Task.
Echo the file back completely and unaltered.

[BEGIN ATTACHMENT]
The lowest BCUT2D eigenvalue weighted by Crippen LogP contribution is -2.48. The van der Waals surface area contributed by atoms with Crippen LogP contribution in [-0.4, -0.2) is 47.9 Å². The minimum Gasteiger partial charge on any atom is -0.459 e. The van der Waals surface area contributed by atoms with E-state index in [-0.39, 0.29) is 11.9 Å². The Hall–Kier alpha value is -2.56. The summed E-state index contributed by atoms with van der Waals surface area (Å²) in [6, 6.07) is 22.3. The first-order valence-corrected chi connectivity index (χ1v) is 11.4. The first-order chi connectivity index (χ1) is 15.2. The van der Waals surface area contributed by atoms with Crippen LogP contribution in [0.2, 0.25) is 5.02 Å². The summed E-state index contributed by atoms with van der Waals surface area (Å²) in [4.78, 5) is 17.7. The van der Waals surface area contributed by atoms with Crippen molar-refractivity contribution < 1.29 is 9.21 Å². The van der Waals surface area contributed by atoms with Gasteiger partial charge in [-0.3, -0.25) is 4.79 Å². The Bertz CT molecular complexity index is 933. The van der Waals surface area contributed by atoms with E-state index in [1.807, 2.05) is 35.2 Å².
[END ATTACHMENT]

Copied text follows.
The lowest BCUT2D eigenvalue weighted by Crippen LogP contribution is -2.48. The van der Waals surface area contributed by atoms with Crippen LogP contribution in [-0.4, -0.2) is 47.9 Å². The minimum Gasteiger partial charge on any atom is -0.459 e. The van der Waals surface area contributed by atoms with E-state index in [-0.39, 0.29) is 11.9 Å². The Hall–Kier alpha value is -2.56. The summed E-state index contributed by atoms with van der Waals surface area (Å²) in [6, 6.07) is 22.3. The first-order valence-corrected chi connectivity index (χ1v) is 11.4. The first-order chi connectivity index (χ1) is 15.2. The van der Waals surface area contributed by atoms with Crippen LogP contribution in [0.2, 0.25) is 5.02 Å². The summed E-state index contributed by atoms with van der Waals surface area (Å²) in [4.78, 5) is 17.7. The van der Waals surface area contributed by atoms with Crippen molar-refractivity contribution < 1.29 is 9.21 Å². The van der Waals surface area contributed by atoms with Gasteiger partial charge in [-0.3, -0.25) is 4.79 Å². The Bertz CT molecular complexity index is 933. The van der Waals surface area contributed by atoms with E-state index in [1.807, 2.05) is 35.2 Å².